The lights are back on at the Ahmanson Theater.
The Center Theater Group venue lifted the curtain Wednesday for the opening night of A Christmas Carol, the first production to take to the stage in nearly two years due to the COVID-19 pandemic, and what a festive evening it was. The gigantic Christmas tree on the patio was decorated with white lights and featured a burst of blue on top, theater attendants lined up to check vaccine cards in plush holiday hats and reindeer ears, and the hot chocolate was being reheated for an after-show welcome.
As guests made their way inside for 8 p.m., they were greeted by white envelopes on each seat. The card inside read, âWe missed you. Tonight’s performance is dedicated to you: The first to return. The Ahmanson has been in darkness for 628 days. We imagine you missed it as much as we did. As we gather tonight, surrounded by other theatergoers, let the magic of this moment remind us that there is nothing like live theater. “
Thomas Caruso is not one who needed a refresher. He directs the production and tells Hollywood journalist on the red carpet before the show how grateful he was to be back in his most cherished place. âI’m so excited,â he said. âIt’s been 18 long months. To be back at CTG after this long time, with this beautiful show, which is about hope, rebirth and restarting, it couldn’t be more on the theme of what we’re all going through right now.
The Reimagining of the Charles Dickens classic – originally directed and designed by Tony Burton winner Matthew Warchus and adapted by Tony winner Jack Thorne – stars Bradley Whitford in Ebenezer Scrooge and sets it up against Kate Burton, Alex Newell , Chante Carmel, Dashiell Eaves, Brandon Gill, Evan Harrington, Chris Hoch, Sarah Hunt, Alex Nee, Sebastian Ortiz, Cade Robertson, Brett Ryback, Harry Thornton, Glory Yepassis-Zembrou and Grace Yoo.
âBradley is the perfect Scrooge,â Caruso continued. âHe’s such a generous actor and human being and a great collaborator. I had known him from the theatrical work but also from so much of his diverse TV work over the years and seeing him play someone with such obscurity. and then at the end of it letting go and embracing the joy and the humor and the life, I know few actors who can have that kind of arc and handle the whole spectrum of emotions. He does it effortlessly.
His wife, Amy Landecker agrees. She said THR on the carpet that she becomes emotional at the thought of how happy he is to play Scrooge. âThe joy that runs through her body every day because of that part – it makes me cry to think about it,â she explained. âIt’s so exciting to see him in a live performance and the rest of the cast are crazy. It’s an amazing adaptation, very modern. It’s not your mother’s Christmas Carothe. Plus, Bradley is just the sexiest Scrooge.
Landecker also pointed out that the play’s well-known themes align perfectly with Whitford’s personal beliefs about equality, kindness, service and redemption: âThis role is everything my husband believes in the world. in game form. âHe had other fans in the audience. Dule Hill, Blair Underwood, Matthew Morrison, Ever Carradine, Jennifer Leigh Warren, Charles Shaughnessy, Kate Linder, Peter Paige and Joe Pacheco attended Wednesday’s opening.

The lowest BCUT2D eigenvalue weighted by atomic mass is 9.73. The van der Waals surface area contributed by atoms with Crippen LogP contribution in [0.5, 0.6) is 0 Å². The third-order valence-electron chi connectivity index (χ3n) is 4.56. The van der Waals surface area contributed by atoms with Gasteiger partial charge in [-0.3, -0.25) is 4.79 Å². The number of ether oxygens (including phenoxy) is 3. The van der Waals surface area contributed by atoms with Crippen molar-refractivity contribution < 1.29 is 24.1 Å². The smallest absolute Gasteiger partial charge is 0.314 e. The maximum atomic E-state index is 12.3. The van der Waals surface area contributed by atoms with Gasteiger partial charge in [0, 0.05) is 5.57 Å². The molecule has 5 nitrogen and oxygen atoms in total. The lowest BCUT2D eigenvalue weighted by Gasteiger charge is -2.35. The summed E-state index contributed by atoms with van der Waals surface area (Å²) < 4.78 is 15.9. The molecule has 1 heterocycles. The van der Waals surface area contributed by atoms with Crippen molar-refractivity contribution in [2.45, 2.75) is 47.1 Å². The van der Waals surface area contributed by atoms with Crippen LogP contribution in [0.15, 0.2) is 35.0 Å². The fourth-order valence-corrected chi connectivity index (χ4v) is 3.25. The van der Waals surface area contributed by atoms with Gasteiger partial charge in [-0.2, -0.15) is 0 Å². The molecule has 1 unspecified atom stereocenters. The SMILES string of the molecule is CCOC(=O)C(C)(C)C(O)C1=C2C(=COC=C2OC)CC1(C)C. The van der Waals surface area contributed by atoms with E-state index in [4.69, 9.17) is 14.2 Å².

Pacheco said THR it was special to be back at the Ahmanson after the extended shutdown, but it was also bittersweet in that it marked the last hurray for Michael Ritchie, who announced he would be stepping down as artistic director on December 31 after 17 years in office. Ritchie was celebrated at a pre-show dinner in a tent structure on the patio.
âI met Michael when I was 14,â Pacheco recalls. âWe worked at the summer theater, Surflight, and he was the technical director. I also worked with him in Williamstown. He’s one of my oldest and closest friends in the world and he’s also one of the best guys in the world. He will be missed, that’s for sure.
Emotions continued to flow through the show as the opening night performance was greeted with a standing ovation. While some of the audience were still standing, Whitford bowed to the center of the stage and exclaimed, “We’re back!” He then informed the audience of the Center Theater Group’s charitable partnership to broadcast the show, South LA CafÃ©. The association, led by Joe Ward-Wallace and Celia Ward-Wallace, seeks to address racial, social, economic and food inequalities through coffee, community and relationships.
Whitford went on to admit that the company had “struggled” over how to cope with the massive loss of Stephen Sondheim as the Big Theater passed away on November 26 at the age of 91. Whitford, a stage veteran who had the honor of playing Sondheim in Lin-Manuel Miranda’s first film tick … tick … BOOM! just out. âIt’s weird to open a show without acknowledging the loss of Stephen Sondheim,â Whitford noted. “This may be the least Stephen Sondheim show you’ve ever seen, but I can tell you this, that spirit opened the doors not only to American musical theater, but to all of theater.”
In order to honor Sondheim’s legacy, Whitford went on to lead his cast in a touching, if not unique, tribute. âWe are about to honor the greatest Jewish songwriter and lyricist in American theater with a wordless English bell song. It’s for StÃ©phane.
A Christmas carol is now playing until January 1.